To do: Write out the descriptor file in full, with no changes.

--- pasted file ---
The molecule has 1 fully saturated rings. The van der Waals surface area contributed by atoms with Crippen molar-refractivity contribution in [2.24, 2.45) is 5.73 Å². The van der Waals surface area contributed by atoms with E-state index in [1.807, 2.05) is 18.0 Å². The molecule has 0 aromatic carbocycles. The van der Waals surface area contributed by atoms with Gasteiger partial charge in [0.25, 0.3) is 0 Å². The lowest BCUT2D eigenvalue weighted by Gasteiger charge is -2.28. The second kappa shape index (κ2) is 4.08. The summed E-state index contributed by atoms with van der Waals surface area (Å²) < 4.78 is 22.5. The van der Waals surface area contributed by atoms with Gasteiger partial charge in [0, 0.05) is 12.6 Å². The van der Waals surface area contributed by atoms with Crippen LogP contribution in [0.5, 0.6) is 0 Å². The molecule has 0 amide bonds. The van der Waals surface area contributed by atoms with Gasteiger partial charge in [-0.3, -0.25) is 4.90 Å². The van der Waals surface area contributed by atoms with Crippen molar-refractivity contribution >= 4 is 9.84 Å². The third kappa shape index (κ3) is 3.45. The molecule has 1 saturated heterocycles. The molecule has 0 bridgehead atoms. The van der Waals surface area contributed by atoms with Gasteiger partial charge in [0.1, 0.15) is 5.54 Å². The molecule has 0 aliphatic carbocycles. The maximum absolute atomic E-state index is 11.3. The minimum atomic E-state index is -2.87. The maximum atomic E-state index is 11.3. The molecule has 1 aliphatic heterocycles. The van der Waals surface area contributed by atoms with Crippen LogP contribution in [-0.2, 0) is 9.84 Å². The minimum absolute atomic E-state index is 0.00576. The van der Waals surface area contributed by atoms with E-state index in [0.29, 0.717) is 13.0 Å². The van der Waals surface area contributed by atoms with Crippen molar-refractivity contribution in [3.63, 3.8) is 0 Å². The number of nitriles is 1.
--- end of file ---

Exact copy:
The molecule has 1 fully saturated rings. The van der Waals surface area contributed by atoms with Crippen molar-refractivity contribution in [2.24, 2.45) is 5.73 Å². The van der Waals surface area contributed by atoms with E-state index in [1.807, 2.05) is 18.0 Å². The molecule has 0 aromatic carbocycles. The van der Waals surface area contributed by atoms with Gasteiger partial charge in [0.25, 0.3) is 0 Å². The lowest BCUT2D eigenvalue weighted by Gasteiger charge is -2.28. The second kappa shape index (κ2) is 4.08. The summed E-state index contributed by atoms with van der Waals surface area (Å²) < 4.78 is 22.5. The van der Waals surface area contributed by atoms with Gasteiger partial charge in [0, 0.05) is 12.6 Å². The van der Waals surface area contributed by atoms with Crippen LogP contribution in [0.5, 0.6) is 0 Å². The molecule has 0 amide bonds. The van der Waals surface area contributed by atoms with Gasteiger partial charge in [-0.3, -0.25) is 4.90 Å². The van der Waals surface area contributed by atoms with Crippen molar-refractivity contribution >= 4 is 9.84 Å². The third kappa shape index (κ3) is 3.45. The molecule has 1 saturated heterocycles. The molecule has 0 bridgehead atoms. The van der Waals surface area contributed by atoms with Gasteiger partial charge in [0.1, 0.15) is 5.54 Å². The molecule has 0 aliphatic carbocycles. The maximum absolute atomic E-state index is 11.3. The minimum atomic E-state index is -2.87. The maximum atomic E-state index is 11.3. The molecule has 1 aliphatic heterocycles. The van der Waals surface area contributed by atoms with Crippen LogP contribution in [-0.2, 0) is 9.84 Å². The minimum absolute atomic E-state index is 0.00576. The van der Waals surface area contributed by atoms with E-state index in [0.29, 0.717) is 13.0 Å². The van der Waals surface area contributed by atoms with Crippen molar-refractivity contribution in [3.63, 3.8) is 0 Å². The number of nitriles is 1.